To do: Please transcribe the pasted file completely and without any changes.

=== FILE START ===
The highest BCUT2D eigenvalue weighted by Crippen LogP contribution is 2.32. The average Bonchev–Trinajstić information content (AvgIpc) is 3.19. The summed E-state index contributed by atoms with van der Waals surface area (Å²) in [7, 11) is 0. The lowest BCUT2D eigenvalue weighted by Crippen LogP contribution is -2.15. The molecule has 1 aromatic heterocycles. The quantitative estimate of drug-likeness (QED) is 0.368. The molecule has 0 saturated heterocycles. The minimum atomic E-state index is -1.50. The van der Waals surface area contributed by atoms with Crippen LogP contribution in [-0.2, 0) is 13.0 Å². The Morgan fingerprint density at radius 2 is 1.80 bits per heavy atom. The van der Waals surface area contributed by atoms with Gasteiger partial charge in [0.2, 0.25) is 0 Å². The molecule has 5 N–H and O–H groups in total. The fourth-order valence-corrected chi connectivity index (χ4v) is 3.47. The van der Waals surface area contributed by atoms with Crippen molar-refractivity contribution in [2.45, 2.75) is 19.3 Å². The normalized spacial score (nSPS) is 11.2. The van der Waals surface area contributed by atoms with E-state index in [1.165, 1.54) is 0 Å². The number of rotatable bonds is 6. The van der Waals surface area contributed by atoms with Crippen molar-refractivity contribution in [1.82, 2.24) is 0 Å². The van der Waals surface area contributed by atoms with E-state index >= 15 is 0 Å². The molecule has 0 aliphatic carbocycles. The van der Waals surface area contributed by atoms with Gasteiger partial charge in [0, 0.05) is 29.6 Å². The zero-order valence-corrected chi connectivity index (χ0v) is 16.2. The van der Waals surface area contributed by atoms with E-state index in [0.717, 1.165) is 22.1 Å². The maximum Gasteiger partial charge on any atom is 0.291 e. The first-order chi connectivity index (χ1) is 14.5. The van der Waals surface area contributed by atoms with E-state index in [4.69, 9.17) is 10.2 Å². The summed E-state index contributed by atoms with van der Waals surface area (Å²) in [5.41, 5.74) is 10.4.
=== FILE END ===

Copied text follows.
The highest BCUT2D eigenvalue weighted by Crippen LogP contribution is 2.32. The average Bonchev–Trinajstić information content (AvgIpc) is 3.19. The summed E-state index contributed by atoms with van der Waals surface area (Å²) in [7, 11) is 0. The lowest BCUT2D eigenvalue weighted by Crippen LogP contribution is -2.15. The molecule has 1 aromatic heterocycles. The quantitative estimate of drug-likeness (QED) is 0.368. The molecule has 0 saturated heterocycles. The minimum atomic E-state index is -1.50. The van der Waals surface area contributed by atoms with Crippen LogP contribution in [-0.2, 0) is 13.0 Å². The Morgan fingerprint density at radius 2 is 1.80 bits per heavy atom. The van der Waals surface area contributed by atoms with Gasteiger partial charge in [0.2, 0.25) is 0 Å². The molecule has 5 N–H and O–H groups in total. The fourth-order valence-corrected chi connectivity index (χ4v) is 3.47. The van der Waals surface area contributed by atoms with Crippen molar-refractivity contribution in [2.45, 2.75) is 19.3 Å². The normalized spacial score (nSPS) is 11.2. The van der Waals surface area contributed by atoms with E-state index in [1.165, 1.54) is 0 Å². The number of rotatable bonds is 6. The van der Waals surface area contributed by atoms with Crippen molar-refractivity contribution in [1.82, 2.24) is 0 Å². The van der Waals surface area contributed by atoms with E-state index >= 15 is 0 Å². The molecule has 0 aliphatic carbocycles. The van der Waals surface area contributed by atoms with Gasteiger partial charge in [0, 0.05) is 29.6 Å². The zero-order valence-corrected chi connectivity index (χ0v) is 16.2. The van der Waals surface area contributed by atoms with E-state index in [0.717, 1.165) is 22.1 Å². The maximum Gasteiger partial charge on any atom is 0.291 e. The first-order chi connectivity index (χ1) is 14.5. The van der Waals surface area contributed by atoms with E-state index in [4.69, 9.17) is 10.2 Å². The summed E-state index contributed by atoms with van der Waals surface area (Å²) in [5.41, 5.74) is 10.4.